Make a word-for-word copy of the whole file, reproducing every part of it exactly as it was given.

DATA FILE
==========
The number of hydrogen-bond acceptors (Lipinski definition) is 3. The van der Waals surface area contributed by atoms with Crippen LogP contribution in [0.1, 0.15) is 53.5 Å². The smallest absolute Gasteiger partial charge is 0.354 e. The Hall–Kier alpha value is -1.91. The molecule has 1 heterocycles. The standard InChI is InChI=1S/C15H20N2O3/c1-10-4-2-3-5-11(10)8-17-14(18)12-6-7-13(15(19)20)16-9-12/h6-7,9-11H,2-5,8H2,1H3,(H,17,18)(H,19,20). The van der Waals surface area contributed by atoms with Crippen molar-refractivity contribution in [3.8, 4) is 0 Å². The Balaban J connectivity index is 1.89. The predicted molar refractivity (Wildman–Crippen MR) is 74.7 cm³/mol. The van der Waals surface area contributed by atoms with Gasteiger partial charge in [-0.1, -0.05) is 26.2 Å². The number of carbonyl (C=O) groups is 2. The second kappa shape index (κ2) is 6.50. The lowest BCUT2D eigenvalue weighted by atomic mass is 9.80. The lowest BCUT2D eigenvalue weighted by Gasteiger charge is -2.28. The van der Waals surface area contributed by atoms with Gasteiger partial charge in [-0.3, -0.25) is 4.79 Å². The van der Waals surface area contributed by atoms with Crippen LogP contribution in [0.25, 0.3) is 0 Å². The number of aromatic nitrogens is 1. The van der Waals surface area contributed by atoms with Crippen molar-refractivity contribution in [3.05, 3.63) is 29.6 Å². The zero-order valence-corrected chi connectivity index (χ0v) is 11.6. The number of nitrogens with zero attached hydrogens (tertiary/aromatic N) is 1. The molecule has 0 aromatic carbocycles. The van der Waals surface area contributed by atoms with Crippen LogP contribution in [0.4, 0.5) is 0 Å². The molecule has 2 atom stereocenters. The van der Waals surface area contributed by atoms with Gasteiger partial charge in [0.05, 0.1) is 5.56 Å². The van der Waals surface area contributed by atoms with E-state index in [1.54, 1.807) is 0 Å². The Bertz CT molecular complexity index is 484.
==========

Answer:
The number of hydrogen-bond acceptors (Lipinski definition) is 3. The van der Waals surface area contributed by atoms with Crippen LogP contribution in [0.1, 0.15) is 53.5 Å². The smallest absolute Gasteiger partial charge is 0.354 e. The Hall–Kier alpha value is -1.91. The molecule has 1 heterocycles. The standard InChI is InChI=1S/C15H20N2O3/c1-10-4-2-3-5-11(10)8-17-14(18)12-6-7-13(15(19)20)16-9-12/h6-7,9-11H,2-5,8H2,1H3,(H,17,18)(H,19,20). The van der Waals surface area contributed by atoms with Crippen molar-refractivity contribution in [3.8, 4) is 0 Å². The Balaban J connectivity index is 1.89. The predicted molar refractivity (Wildman–Crippen MR) is 74.7 cm³/mol. The van der Waals surface area contributed by atoms with Gasteiger partial charge in [-0.1, -0.05) is 26.2 Å². The number of carbonyl (C=O) groups is 2. The second kappa shape index (κ2) is 6.50. The lowest BCUT2D eigenvalue weighted by atomic mass is 9.80. The lowest BCUT2D eigenvalue weighted by Gasteiger charge is -2.28. The van der Waals surface area contributed by atoms with Gasteiger partial charge in [-0.3, -0.25) is 4.79 Å². The van der Waals surface area contributed by atoms with Crippen LogP contribution in [0.25, 0.3) is 0 Å². The number of aromatic nitrogens is 1. The van der Waals surface area contributed by atoms with Crippen molar-refractivity contribution in [3.05, 3.63) is 29.6 Å². The zero-order valence-corrected chi connectivity index (χ0v) is 11.6. The number of nitrogens with zero attached hydrogens (tertiary/aromatic N) is 1. The molecule has 0 aromatic carbocycles. The van der Waals surface area contributed by atoms with Crippen LogP contribution in [0.4, 0.5) is 0 Å². The molecule has 2 atom stereocenters. The van der Waals surface area contributed by atoms with Gasteiger partial charge in [0.05, 0.1) is 5.56 Å². The van der Waals surface area contributed by atoms with E-state index in [1.54, 1.807) is 0 Å². The Bertz CT molecular complexity index is 484.